This is why many people believe that the spread of malware has declined over time—malware that sends a “shotgun blast” of software to as many systems as it can brings no financial benefit to the bad guys compared with malware that zeros-in on a victim for a more strategic attack. 
The year 2006 has been called the “Year of the Rootkit” because of the growing use of rootkits, which allow hackers to attack specific targets without much risk of being identified. Much antivirus and anti-malware cannot detect rootkits (specific tools are used to detect rootkits), so while the vendors say that they have malware more under control, it is rather that the hackers are changing their ways of doing business.
Although malware use has decreased, it is still the main culprit that costs companies the most money. An interesting thing about malware is that many people seem to put it in a category different from hacking and intrusions. The fact is, malware has evolved to become one of the most sophisticated and automated forms of hacking.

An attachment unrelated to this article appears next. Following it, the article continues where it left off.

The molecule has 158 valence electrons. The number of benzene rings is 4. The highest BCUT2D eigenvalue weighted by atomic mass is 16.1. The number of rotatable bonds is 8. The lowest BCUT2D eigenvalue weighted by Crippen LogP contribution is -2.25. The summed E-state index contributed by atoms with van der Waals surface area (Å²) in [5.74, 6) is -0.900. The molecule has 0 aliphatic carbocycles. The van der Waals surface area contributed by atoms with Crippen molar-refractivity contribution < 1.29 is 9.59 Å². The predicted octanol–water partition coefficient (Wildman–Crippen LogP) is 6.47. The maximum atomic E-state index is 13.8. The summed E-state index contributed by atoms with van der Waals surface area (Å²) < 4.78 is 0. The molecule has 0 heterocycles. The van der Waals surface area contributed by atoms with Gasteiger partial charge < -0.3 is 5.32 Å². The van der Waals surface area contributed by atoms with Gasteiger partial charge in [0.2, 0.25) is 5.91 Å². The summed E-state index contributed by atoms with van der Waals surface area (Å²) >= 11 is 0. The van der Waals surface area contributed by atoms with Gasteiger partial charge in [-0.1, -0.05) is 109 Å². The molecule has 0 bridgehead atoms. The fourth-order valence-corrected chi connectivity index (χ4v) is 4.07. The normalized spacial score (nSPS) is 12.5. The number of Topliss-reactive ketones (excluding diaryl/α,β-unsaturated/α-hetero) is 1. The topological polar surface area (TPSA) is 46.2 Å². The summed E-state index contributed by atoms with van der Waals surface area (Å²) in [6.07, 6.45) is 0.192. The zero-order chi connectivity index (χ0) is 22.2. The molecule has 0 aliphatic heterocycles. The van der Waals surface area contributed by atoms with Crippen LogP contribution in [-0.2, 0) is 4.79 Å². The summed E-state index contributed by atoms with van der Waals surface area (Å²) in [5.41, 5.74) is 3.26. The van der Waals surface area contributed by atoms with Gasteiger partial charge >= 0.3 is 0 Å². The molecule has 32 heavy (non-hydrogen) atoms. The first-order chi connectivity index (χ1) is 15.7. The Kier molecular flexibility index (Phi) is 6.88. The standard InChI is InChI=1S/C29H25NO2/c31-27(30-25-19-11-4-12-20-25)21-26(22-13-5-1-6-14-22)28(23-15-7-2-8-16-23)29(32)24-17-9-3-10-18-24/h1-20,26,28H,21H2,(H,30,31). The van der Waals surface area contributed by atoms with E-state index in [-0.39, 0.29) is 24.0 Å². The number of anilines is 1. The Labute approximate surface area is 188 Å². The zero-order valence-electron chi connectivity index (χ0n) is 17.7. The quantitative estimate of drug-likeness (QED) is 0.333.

Table 1-1
The attacker only has to put in some upfront effort developing the software, and then it is free to do damage over and over again with no more effort from the attacker. The commands and logic within the malware are the same components that many attackers carry out manually. The company Alinean has put together some cost estimates, per minute, for different organizations if their operations are interrupted.